I was living day to day. Life happens like this. It teaches you and then perhaps just hits you right in the face. I was clueless. Every day was a struggle and only those who have been there, know what I am talking about. Sure, it was my choice to quit my job, but I did not know that things would be this bad. There were friends who did not remain friends anymore – they just did not keep in touch. They said they would help with my resume, but I knew better. They did not and it is alright. They had their reasons.

The thing is that life changes. For me it changed in May 2013. When I went for my interview with Flipkart and got my dream job. I mean, books matter to me the most and I remember being so overwhelmed when I got to know that I made it. I cried at the airport. What else could I do? The last two years were tough enough. I somehow made it through. It somehow worked. It fell into place. My mother always believed. A couple of friends never let go. May be sometime, you stop believing in yourself.

You need faith. In something or someone. I remember praying. Walking to Siddhi Vinayak. Going to Ajmer while I was there for the Jaipur Literature Festival in January 2013, and today I am one of the speakers for the Jaipur Literature Festival 2014. I cry easily. I get overwhelmed. I am humbled by life. It is all about the ups and downs I guess. All of it. You can mock faith all you want, but it does tide you over. The clichés make sense. This too shall pass. Good times are round the corner. Who do you believe in? What do you do when you are at the end of all belief? How do you move on?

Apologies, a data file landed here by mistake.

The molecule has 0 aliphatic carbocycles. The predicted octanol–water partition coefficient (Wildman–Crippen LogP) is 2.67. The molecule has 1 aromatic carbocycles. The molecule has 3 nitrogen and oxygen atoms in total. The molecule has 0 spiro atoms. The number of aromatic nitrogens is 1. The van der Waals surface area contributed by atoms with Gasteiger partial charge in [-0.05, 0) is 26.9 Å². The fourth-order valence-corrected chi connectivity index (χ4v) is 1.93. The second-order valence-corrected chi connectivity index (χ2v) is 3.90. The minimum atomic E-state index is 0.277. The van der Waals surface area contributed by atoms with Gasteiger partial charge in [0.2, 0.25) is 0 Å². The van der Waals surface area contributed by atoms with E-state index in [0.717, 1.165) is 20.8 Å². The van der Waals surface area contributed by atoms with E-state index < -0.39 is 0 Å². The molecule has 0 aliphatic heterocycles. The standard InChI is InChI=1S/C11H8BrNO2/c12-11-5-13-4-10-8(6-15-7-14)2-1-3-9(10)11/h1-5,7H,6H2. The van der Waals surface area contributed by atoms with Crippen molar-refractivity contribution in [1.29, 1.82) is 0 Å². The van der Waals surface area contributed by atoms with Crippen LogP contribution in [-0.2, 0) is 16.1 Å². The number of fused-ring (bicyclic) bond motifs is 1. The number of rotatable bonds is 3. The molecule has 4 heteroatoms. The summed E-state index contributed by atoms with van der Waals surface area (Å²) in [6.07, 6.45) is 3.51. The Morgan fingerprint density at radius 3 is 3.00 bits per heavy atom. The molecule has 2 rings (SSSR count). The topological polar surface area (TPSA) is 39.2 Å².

Life has been tough. It has not been easy at all. But lessons have been learnt which will stay forever. And a big thank you (I cannot thank these people enough) and a big hug to these people for staying on and cheering me from the stands of life, even though I fell so many times.

Thank you: Mom, Neha, Anisha – love you always, Payal Saklani – for knowing me for such a long time and being there always, even when I thought you were not. I cannot love you enough. Thank you.

Thank you Arun Das – for being there throughout and giving me the opportunity when I needed it the most. Thanks a lot.

Husain – Thank you for being a part of my life, Rahul – I love you to bits, Ankiet, Visha – I don’t know what I would have done without you, Harsh – my soul-mate in so many ways, Nandini, Deepa, Rupa – my trilogy of life, Iyer – you made me laugh.

Niyati – for understanding and somehow sailing with me in the same boat – I love you, Ameya – again for trying for me and loving me, Gautam – my soul sister and you know it, Payal – for the opportunity, Ankita, Amit, Awadi and Narang – You have always been there, big hugs and wet kisses to the four of you, my pillars of strength.

Divya, Ekta (thank you baby), Menaka, for all the help when I needed it, Pramanik – for in your most subtle ways, you understood my pain and were there. Avantika – for listening to me, Neha (for trying for me), Sukanto and Arunima for talking to me about books and edging me on, Pallav – for listening so patiently as I whined, Pia – I love you, and last but not the least, Sarvesh – my rockstar. Sorry for the long thanks, you only deserve it and more.

Thank you 2013. You have been kind. Thank you.